Illustration by Megan Eloise/The Gazelle

Students Gather To Discuss New SSC Position

On April 21 the NYU Abu Dhabi Student Government hosted a town hall on the proposed amendment to create a senatorial position for an NYUAD ...

Apr 26, 2014

Illustration by Megan Eloise/The Gazelle
On April 21 the NYU Abu Dhabi Student Government hosted a town hall on the proposed amendment to create a senatorial position for an NYUAD representative on the Student Senators Council in New York. The attendees discussed the process and implications of the seat created by the NYU University Senate on April 17.
The April 13 General Assembly passed a motion to host this town hall in preparation for the vote to be held at the April 27 GA. SSC Chair Mariam Ehrari called in from New York, along with two other members of the SSC Executive Committee. The town hall was also joined by NYUAD junior and a current senator-at-large in New York, Robert Haynes.
It was called into question whether the actions of Student Government President Mohammed Omar captured the spirit of the previous GA. Ehrari spoke about Omar’s decision not to release the communiqué to the University Senate crafted by the April 13 GA, which requested that the SSC hold off voting on the creation of a seat until the GA had voted to approve it.
“It came in a few days before the vote was actually going to happen, and [the Senate Committee on Organization and Governance] had introduced the proposal before the University Senate seven weeks ago, and the binder [the details of the package-amendment] had been sent out,” said Ehrari. “The only option we would have had at that point would be to request that we take away the representation of Abu Dhabi … which would have blown the whole thing down.”
The package-amendment includes not only NYUAD, NYU Shanghai and NYU Polytechnic School of Engineering but also their faculty councils as well as non-tenure track faculty at NYU New York. Ehrari noted that once a graduate program is created at NYUAD, a seat will naturally be added on the University Senate.
“It’s essentially … an analogous example to [adding] a state to the United States, the constitution works that … it will naturally get a seat in Congress, and this is how the university bylaws describe it,” said Ehrari.
Concerns were raised over the process by which this amendment was created, with several students noting the lack of NYUAD’s involvement and the tight timeframe.
“Even before we’ve given them more formal mechanisms which would give them more power, more authority over this campus … they’re already able to take this out of our hands and to violate our desires here,” said senior Stephen Underwood.
“Because Abu Dhabi, among several other constituencies such as Poly, contract faculty et cetera … did not have a seat at the table, there was no mechanism for being involved in the process from the get-go several years ago,” said NYUNY senior and Senator-at-Large Mason Dettloff. “So the idea was, get everyone a seat at the table, so from here on out NYU Abu Dhabi, Shanghai are included in any decision making, from the beginning.”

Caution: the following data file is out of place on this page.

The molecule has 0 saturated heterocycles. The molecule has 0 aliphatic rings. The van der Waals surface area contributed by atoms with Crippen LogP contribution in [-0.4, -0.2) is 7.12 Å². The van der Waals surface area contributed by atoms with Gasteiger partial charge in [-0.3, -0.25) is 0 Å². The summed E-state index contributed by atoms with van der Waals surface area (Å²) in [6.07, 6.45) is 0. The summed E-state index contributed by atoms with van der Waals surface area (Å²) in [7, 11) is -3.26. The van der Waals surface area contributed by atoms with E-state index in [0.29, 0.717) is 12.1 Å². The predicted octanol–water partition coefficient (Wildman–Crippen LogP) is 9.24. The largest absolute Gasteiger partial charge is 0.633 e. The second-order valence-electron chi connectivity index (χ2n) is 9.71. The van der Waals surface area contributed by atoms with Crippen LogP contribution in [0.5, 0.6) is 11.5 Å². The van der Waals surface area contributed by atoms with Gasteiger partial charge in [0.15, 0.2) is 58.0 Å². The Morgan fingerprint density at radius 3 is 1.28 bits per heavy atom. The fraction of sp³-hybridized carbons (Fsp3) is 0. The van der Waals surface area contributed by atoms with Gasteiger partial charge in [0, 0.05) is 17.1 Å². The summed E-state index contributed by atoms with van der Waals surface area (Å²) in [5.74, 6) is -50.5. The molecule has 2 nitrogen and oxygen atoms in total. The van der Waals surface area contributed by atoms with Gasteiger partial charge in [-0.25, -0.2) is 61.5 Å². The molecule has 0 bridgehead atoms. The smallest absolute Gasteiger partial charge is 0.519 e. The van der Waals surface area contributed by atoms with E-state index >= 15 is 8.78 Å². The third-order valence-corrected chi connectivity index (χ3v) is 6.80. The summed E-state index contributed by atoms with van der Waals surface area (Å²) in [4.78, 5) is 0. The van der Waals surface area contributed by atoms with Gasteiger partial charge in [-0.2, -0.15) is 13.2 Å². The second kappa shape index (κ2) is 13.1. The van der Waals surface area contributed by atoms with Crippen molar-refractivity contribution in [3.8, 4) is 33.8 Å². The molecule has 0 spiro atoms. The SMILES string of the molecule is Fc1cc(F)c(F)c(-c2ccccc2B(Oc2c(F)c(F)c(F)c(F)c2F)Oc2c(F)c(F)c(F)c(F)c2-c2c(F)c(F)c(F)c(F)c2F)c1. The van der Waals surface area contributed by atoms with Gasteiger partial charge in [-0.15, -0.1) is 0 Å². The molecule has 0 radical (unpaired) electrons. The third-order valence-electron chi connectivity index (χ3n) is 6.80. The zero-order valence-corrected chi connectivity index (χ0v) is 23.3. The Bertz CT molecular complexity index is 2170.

“This will sound very odd … Technically, officially, since [NYU] Abu Dhabi has been in existence, the SSC … has been representing [NYU] Abu Dhabi,” said Ehrari.
Ehrari believed that some of the miscommunication was the result of different election cycles. Haynes, who served as class representative and interim vice president in the last executive board, affirmed that former Student Government President Leah Reynolds was aware that NYUAD would eventually have a permanent seat on the SSC.
Beyond the processes and communication difficulties, the town hall explored the possible future of student governance at NYU.
According to Haynes, SCOG is currently involved in a major reevaluation of the Senate purpose and membership to begin in academic year 2014-2015 and continue over a two-year period.
“If we can’t make the SSC a GNU body and do one-third, one-third, one-third, how do we elevate our other portal campuses and all be on the same playing field in a certain space?” said Ehrari. “That’s where the GSC comes in, in my mind, where we are all equal and we all serve for the GNU.”
The University Senate deals with university-wide issues according to the NYU website.
“Does this include us or not?” said NYUAD junior Benjamin Jance, suggesting that there must be discussion as to the role of the University Senate in the context of the GNU.
“The question is how do we get them to really engage in thinking what it should be?” said senior Eric Johnson. “Because my experience … is [that] what we’ve been doing here for four years is reimagining things.”
Ending her call, Ehrari made it clear that any student should feel free to reach out her with any questions or concerns.
“Your point about wanting to step back instead of jumping in: I agree and I adhere to that mentality very much so. I think unfortunately … this governance structure is not perfect and sometimes because of the way things work we have to do things we’re not comfortable with ... I would say send a representative and … get what you really want.”
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